Toys “R” Us sold the bonds in October 2016, less than a year before it filed for bankruptcy. The largest portion of the offering received AAA ratings from S&P Global Ratings and Morningstar Credit Ratings. The $63 million Class F piece of the deal, which would be the first to take losses, had junk ratings.
The analysts estimated a new appraisal may value the properties at $407 million. Adding difficulty to valuations are the varying types of store locations — including outside malls, strip centers and standalone locations — and a retail industry “in such a state of flux.”
Real estate investment trusts including Retail Properties of America Inc., DDR Corp. and Kimco Realty Corp. are candidates to purchase some of the spaces in primary and secondary markets because many already operate similar properties, the analysts said. Local real estate investors may be the best option for lower-value lots, but could also end up buying mid-tier spaces if national buyers pass.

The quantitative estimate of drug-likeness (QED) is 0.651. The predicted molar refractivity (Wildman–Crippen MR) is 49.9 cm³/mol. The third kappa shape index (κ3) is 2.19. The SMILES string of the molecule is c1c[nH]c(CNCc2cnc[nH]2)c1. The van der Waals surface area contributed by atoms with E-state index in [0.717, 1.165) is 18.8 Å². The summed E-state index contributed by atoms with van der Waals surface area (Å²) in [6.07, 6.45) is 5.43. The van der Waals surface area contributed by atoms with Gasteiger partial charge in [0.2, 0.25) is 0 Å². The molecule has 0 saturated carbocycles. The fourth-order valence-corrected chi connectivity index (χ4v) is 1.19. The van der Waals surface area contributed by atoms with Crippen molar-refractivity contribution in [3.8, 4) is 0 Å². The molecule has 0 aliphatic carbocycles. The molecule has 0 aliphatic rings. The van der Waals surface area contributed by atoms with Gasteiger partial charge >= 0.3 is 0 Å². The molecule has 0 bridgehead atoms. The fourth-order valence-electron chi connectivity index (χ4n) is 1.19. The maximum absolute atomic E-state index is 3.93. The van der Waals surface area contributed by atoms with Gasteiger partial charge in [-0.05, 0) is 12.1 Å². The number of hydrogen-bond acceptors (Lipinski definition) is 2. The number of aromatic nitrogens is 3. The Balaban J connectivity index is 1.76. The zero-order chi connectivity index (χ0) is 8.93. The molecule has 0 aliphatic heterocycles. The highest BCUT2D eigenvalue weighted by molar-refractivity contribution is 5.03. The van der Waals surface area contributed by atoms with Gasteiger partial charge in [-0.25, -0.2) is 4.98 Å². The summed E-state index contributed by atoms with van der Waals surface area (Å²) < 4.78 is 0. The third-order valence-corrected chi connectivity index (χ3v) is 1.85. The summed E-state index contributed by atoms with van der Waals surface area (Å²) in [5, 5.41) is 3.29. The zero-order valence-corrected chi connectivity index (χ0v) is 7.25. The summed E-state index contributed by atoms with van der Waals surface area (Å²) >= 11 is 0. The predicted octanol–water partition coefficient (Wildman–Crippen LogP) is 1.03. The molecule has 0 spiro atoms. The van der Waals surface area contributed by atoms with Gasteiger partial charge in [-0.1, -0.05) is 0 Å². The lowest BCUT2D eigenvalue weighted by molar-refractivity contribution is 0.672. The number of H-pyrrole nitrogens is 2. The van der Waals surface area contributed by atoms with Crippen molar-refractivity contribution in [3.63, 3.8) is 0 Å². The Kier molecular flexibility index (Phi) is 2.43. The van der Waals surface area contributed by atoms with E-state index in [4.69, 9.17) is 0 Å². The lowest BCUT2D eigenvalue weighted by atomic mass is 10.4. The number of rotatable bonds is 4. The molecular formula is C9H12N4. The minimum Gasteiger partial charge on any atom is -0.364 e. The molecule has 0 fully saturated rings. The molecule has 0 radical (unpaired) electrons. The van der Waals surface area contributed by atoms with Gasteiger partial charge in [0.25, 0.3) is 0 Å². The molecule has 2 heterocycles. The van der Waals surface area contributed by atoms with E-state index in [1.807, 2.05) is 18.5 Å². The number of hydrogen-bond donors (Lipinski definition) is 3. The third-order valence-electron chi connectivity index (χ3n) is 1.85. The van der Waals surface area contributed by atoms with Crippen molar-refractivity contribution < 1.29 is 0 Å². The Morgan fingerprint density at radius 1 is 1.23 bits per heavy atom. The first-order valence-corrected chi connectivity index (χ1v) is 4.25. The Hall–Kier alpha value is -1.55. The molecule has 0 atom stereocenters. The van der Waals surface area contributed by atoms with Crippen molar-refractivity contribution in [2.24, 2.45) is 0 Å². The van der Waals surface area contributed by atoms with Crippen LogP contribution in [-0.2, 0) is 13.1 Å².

Potential replacement tenants “have significant negotiating power” when leasing the spaces, the analysts said. Some loans in the deal have other large vacancies nearby, or other weak tenants that may close stores. In some cases, potential replacement tenants like Michaels Cos. and Dick’s Sporting Goods Inc. already have stores near or in the same shopping strip where a Toys “R” Us is closing, meaning they’re unlikely to step in and lease.
“Buyers of these properties face massive execution risk,” the analysts said, noting that owners of the spaces may face lower-than-expected rents, more retailer defaults or a long leasing process.